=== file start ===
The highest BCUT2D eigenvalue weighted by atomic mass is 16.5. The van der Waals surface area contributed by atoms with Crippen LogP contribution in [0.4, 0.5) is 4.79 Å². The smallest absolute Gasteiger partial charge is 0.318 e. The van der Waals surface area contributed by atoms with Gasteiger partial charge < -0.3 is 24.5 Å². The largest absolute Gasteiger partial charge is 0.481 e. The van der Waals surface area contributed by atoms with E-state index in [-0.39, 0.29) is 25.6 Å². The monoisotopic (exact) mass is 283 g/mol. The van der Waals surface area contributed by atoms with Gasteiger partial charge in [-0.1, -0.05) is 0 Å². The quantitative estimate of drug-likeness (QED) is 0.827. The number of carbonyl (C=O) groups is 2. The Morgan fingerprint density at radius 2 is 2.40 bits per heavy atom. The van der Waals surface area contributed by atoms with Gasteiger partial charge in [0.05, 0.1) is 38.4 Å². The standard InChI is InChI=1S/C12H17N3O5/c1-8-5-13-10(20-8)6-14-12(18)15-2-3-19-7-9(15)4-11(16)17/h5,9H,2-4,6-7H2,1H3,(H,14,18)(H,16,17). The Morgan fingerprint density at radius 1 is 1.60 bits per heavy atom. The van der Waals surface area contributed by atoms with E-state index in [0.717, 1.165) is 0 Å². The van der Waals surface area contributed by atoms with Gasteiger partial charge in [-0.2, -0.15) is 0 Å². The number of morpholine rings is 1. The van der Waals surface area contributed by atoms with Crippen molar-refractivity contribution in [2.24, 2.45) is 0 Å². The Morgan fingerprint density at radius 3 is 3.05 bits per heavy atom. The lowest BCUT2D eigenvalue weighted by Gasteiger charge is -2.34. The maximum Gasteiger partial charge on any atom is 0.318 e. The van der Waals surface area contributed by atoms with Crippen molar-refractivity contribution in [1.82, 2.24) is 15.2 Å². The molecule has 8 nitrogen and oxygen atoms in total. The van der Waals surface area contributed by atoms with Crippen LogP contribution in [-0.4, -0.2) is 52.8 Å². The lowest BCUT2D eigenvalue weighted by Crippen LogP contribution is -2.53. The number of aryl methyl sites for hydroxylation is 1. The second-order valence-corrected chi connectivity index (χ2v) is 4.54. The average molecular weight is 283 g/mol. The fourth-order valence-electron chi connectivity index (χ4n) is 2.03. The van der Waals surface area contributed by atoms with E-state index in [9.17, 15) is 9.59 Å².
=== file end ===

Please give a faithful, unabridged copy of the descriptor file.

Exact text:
The highest BCUT2D eigenvalue weighted by atomic mass is 16.5. The van der Waals surface area contributed by atoms with Crippen LogP contribution in [0.4, 0.5) is 4.79 Å². The smallest absolute Gasteiger partial charge is 0.318 e. The van der Waals surface area contributed by atoms with Gasteiger partial charge < -0.3 is 24.5 Å². The largest absolute Gasteiger partial charge is 0.481 e. The van der Waals surface area contributed by atoms with E-state index in [-0.39, 0.29) is 25.6 Å². The monoisotopic (exact) mass is 283 g/mol. The van der Waals surface area contributed by atoms with Gasteiger partial charge in [-0.1, -0.05) is 0 Å². The quantitative estimate of drug-likeness (QED) is 0.827. The number of carbonyl (C=O) groups is 2. The Morgan fingerprint density at radius 2 is 2.40 bits per heavy atom. The van der Waals surface area contributed by atoms with Gasteiger partial charge in [0.05, 0.1) is 38.4 Å². The standard InChI is InChI=1S/C12H17N3O5/c1-8-5-13-10(20-8)6-14-12(18)15-2-3-19-7-9(15)4-11(16)17/h5,9H,2-4,6-7H2,1H3,(H,14,18)(H,16,17). The Morgan fingerprint density at radius 1 is 1.60 bits per heavy atom. The van der Waals surface area contributed by atoms with E-state index in [0.717, 1.165) is 0 Å². The van der Waals surface area contributed by atoms with Gasteiger partial charge in [-0.2, -0.15) is 0 Å². The number of morpholine rings is 1. The van der Waals surface area contributed by atoms with Crippen molar-refractivity contribution in [2.24, 2.45) is 0 Å². The Morgan fingerprint density at radius 3 is 3.05 bits per heavy atom. The lowest BCUT2D eigenvalue weighted by Gasteiger charge is -2.34. The maximum Gasteiger partial charge on any atom is 0.318 e. The van der Waals surface area contributed by atoms with Crippen molar-refractivity contribution in [1.82, 2.24) is 15.2 Å². The molecule has 8 nitrogen and oxygen atoms in total. The van der Waals surface area contributed by atoms with Crippen LogP contribution in [-0.4, -0.2) is 52.8 Å². The lowest BCUT2D eigenvalue weighted by Crippen LogP contribution is -2.53. The number of aryl methyl sites for hydroxylation is 1. The second-order valence-corrected chi connectivity index (χ2v) is 4.54. The average molecular weight is 283 g/mol. The fourth-order valence-electron chi connectivity index (χ4n) is 2.03. The van der Waals surface area contributed by atoms with E-state index in [9.17, 15) is 9.59 Å².